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USDA Extends Waivers to Help Schools Feed Hungry Kids During COVID-19 Closures

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The U.S. Department of Agriculture extended waivers from rules for school meal programs Friday so that schools can continue feeding students affected by closures due to the coronavirus pandemic through the summer months.

The federal agency originally eased several rules in the spring as schools closed and local meal programs shifted from serving lunches in cafeterias to distributing take-home meals under social distancing protocols.

Those waivers were set to expire June 30 or when the official federal public health emergency ends. In a Friday announcement, U.S. Secretary of Agriculture Sonny Perdue extended the flexibility until Aug. 31.

"As our nation reopens and people return to work, we want to continue to be flexible since there is not a one size fits all approach to feeding kids," Perdue said in a statement. "Extending these waivers throughout the summer ensures local operators can make plans that best suit their communities and keep children fed."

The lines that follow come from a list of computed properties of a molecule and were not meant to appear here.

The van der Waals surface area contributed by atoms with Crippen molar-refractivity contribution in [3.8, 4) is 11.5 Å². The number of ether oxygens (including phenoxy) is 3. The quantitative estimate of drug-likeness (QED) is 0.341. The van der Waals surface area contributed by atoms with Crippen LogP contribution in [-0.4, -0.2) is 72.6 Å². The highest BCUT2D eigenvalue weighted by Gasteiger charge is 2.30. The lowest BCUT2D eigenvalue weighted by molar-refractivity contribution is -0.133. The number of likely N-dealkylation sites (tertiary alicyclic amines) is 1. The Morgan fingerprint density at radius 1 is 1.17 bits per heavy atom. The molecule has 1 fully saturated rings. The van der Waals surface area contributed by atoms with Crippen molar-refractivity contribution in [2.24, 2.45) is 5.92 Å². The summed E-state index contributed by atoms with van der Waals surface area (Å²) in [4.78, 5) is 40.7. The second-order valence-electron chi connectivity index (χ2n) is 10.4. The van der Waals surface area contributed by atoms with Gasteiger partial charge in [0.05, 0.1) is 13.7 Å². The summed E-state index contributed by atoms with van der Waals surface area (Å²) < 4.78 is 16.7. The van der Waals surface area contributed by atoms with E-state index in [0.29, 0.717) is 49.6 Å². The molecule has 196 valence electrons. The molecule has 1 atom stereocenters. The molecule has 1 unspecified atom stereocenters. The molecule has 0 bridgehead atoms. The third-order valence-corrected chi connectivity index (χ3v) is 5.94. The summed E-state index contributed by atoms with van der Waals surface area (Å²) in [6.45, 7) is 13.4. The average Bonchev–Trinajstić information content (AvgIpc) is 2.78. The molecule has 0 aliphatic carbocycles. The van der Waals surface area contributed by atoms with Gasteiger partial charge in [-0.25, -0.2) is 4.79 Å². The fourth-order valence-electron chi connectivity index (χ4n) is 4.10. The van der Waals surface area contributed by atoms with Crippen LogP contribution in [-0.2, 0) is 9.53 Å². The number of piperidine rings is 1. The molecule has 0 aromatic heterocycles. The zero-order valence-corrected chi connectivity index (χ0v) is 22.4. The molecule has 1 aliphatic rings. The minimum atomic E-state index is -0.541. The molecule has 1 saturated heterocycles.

The waivers Perdue extended:

  • Allow for non-congregate feeding, which means schools can serve meals outside of the normally-required group settings to support social distancing.
  • Waive a rule that children must be present when parents pick up grab-and-go meals for them.
  • Waive requirements related to standard serving times, allowing more flexibility for mass distribution.

Child nutrition advocates had pushed for the waivers to be extended until Sept. 30.

Photo: Gemini Middle School staff member Nikho Seham prepares meals to distribute free means in Niles, Ill., in April. The school serves meals meals each week for all children under the age of 18 during school closure from the new coronavirus. (AP Photo/Nam Y. Huh)

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